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Students Create Tinwork, Postcards and Other Art for Conference

More than 3,000 items will be given out during the 57th annual fall conference of the Council of the Great City Schools Oct. 30-Nov. 3 in Albuquerque.

September 24, 2013

The banging coming from Glenna Omlor’s fourth period class at Desert Ridge Middle School is the sound of art. Tin-punch folk art that soon will be shared with educators from across the country.

Albuquerque Public Schools students like the seventh and eighth graders at Desert Ridge are creating mementos for next month’s Council of the Great City Schools national conference in Albuquerque. An estimated 1,200 educators from the country’s largest public school districts are expected to attend the 57th annual conference. They’ll each receive tokens of appreciation representing New Mexico culture from APS.

These gifts include the embossed tin business card holders created by the students in Omlor’s classes as well as classes at three other APS middle schools.

Guests also will receive pottery sherd magnets created by APS art teachers and New Mexico-themed postcards in the style of old Route 66 created by fourth graders in Jo Tabacchi’s art classes at Arroyo del Oso Elementary. The postcards offer “Greetings from New Mexico” and are decorated with symbols of the state including our state bird – the roadrunner; our state flower – the yucca; even our state dinosaur – Coelophysis.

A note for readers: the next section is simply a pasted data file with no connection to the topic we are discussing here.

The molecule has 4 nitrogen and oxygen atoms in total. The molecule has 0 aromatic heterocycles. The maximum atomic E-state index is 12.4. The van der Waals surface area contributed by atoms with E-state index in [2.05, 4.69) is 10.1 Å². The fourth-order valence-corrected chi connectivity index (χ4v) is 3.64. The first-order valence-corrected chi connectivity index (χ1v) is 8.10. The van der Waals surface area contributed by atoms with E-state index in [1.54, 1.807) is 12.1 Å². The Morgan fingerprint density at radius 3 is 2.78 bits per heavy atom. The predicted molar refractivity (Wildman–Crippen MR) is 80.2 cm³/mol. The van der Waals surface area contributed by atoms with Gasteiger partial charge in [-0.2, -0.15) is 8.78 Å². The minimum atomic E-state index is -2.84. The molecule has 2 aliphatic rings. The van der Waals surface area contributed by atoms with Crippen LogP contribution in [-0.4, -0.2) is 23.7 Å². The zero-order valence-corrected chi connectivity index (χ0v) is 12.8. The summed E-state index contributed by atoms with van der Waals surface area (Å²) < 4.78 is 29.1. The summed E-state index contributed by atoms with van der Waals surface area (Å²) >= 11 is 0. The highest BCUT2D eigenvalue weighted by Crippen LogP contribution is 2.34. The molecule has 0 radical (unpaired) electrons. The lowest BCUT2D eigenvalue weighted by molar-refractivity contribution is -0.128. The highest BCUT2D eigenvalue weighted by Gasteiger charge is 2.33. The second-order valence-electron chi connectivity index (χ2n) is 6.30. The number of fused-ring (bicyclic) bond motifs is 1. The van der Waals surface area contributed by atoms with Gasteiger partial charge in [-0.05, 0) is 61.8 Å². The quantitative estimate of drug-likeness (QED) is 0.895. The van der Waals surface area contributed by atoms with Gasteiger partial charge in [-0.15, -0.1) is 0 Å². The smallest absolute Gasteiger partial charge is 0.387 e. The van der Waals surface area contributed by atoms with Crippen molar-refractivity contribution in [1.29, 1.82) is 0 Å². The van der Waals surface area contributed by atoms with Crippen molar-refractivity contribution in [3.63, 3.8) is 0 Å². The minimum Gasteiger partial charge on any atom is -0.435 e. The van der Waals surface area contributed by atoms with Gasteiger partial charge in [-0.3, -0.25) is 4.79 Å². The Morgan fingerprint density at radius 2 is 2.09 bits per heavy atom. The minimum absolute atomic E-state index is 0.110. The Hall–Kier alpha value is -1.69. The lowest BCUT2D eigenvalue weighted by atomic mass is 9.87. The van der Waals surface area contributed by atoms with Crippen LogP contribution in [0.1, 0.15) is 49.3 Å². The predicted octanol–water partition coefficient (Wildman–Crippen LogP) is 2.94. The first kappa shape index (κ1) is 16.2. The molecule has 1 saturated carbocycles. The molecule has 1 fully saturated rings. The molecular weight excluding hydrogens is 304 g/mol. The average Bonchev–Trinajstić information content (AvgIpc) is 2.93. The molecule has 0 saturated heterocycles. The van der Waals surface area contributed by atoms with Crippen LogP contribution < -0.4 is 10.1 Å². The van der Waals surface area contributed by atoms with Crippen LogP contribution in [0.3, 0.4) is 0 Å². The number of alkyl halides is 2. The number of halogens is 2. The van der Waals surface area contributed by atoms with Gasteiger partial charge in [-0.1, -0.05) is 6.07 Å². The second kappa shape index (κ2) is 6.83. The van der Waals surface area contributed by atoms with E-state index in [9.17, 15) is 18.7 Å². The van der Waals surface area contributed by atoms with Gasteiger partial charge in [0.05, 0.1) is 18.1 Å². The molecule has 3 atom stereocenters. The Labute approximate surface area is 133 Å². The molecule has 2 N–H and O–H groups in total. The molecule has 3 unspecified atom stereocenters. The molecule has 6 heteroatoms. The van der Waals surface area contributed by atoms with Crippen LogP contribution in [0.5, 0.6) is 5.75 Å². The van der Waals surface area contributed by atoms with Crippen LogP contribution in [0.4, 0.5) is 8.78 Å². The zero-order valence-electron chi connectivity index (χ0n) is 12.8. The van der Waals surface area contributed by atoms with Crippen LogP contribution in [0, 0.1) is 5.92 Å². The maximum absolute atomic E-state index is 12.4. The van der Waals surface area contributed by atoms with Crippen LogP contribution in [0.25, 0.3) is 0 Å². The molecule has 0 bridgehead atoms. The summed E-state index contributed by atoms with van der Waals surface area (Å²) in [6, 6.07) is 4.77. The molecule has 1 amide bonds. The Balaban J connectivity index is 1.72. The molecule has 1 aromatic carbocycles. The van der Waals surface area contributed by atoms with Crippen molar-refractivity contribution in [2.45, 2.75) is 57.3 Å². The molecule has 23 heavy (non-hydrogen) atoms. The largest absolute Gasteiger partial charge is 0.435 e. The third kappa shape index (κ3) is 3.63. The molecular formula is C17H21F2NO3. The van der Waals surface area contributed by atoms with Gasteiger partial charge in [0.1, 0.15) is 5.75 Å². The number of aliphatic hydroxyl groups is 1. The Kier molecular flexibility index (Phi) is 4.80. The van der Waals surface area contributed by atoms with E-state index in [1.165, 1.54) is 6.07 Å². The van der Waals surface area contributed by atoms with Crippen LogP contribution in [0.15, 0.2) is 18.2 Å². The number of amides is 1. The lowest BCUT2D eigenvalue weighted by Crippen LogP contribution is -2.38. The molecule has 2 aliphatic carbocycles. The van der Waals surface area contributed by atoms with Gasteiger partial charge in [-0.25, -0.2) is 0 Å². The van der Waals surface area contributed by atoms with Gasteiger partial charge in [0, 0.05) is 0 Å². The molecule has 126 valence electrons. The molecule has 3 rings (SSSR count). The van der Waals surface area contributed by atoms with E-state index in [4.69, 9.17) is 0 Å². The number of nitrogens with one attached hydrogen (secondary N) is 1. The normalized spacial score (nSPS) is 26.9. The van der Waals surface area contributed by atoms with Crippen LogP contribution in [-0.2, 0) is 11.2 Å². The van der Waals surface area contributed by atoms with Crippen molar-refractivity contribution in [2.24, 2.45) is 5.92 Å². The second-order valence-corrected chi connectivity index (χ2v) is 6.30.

In addition to the 3,000 take aways being created for conferences guests, APS students and art teachers are creating 350 New Mexico-themed centerpieces that will adorn the tables at five meals during the conference.

The centerpieces will include Native American-style vases with corn husk arrangements, collagraph prints of New Mexico landmarks and hot air balloons with woven basket gondolas. Because the conference falls on Dia de Los Muertes (Day of the Dead), one set of centerpieces will feature calaveras (sugar skulls) sitting atop mirrors in embossed tin frames.

“All of these pieces are reminiscent of the folk art and traditions indigenous to New Mexico and the people who live here,” said project coordinator Janet Kahn, former APS Fine Arts Director. She said while creating the artwork for the conference, students have learned about New Mexico history and culture as well as art, geometry, math, literature and other subjects.

The Council is a national organization representing 67 large city school districts with a mission to promote the cause of urban schools and to advocate for inner-city students through legislation, research and media relations. The organization also provides a network for school districts sharing common problems to exchange information, and to collectively address new challenges as they emerge in order to deliver the best possible education for urban youth.

 

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